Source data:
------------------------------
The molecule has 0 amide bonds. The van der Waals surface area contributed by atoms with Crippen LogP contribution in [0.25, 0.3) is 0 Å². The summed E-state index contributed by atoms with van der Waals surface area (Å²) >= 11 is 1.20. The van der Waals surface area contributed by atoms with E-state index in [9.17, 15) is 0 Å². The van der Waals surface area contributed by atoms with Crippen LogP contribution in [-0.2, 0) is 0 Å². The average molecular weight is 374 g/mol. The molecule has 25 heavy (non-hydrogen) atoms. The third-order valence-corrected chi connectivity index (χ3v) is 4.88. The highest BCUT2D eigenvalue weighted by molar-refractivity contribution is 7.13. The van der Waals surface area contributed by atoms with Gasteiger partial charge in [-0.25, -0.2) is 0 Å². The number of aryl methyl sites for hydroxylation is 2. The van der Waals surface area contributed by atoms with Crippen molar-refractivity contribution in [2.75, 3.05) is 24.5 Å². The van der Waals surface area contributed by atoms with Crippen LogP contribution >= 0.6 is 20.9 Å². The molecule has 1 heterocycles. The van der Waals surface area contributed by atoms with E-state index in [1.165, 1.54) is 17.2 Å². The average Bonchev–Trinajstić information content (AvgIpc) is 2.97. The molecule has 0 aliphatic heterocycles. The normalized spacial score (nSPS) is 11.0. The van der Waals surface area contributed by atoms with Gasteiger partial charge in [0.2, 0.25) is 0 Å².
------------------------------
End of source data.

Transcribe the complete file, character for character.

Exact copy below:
The molecule has 0 amide bonds. The van der Waals surface area contributed by atoms with Crippen LogP contribution in [0.25, 0.3) is 0 Å². The summed E-state index contributed by atoms with van der Waals surface area (Å²) >= 11 is 1.20. The van der Waals surface area contributed by atoms with E-state index in [9.17, 15) is 0 Å². The van der Waals surface area contributed by atoms with Crippen LogP contribution in [-0.2, 0) is 0 Å². The average molecular weight is 374 g/mol. The molecule has 25 heavy (non-hydrogen) atoms. The third-order valence-corrected chi connectivity index (χ3v) is 4.88. The highest BCUT2D eigenvalue weighted by molar-refractivity contribution is 7.13. The van der Waals surface area contributed by atoms with Gasteiger partial charge in [-0.25, -0.2) is 0 Å². The number of aryl methyl sites for hydroxylation is 2. The van der Waals surface area contributed by atoms with Crippen molar-refractivity contribution in [2.75, 3.05) is 24.5 Å². The van der Waals surface area contributed by atoms with Crippen LogP contribution >= 0.6 is 20.9 Å². The molecule has 1 heterocycles. The van der Waals surface area contributed by atoms with E-state index in [1.165, 1.54) is 17.2 Å². The average Bonchev–Trinajstić information content (AvgIpc) is 2.97. The molecule has 0 aliphatic heterocycles. The normalized spacial score (nSPS) is 11.0. The van der Waals surface area contributed by atoms with Gasteiger partial charge in [0.2, 0.25) is 0 Å².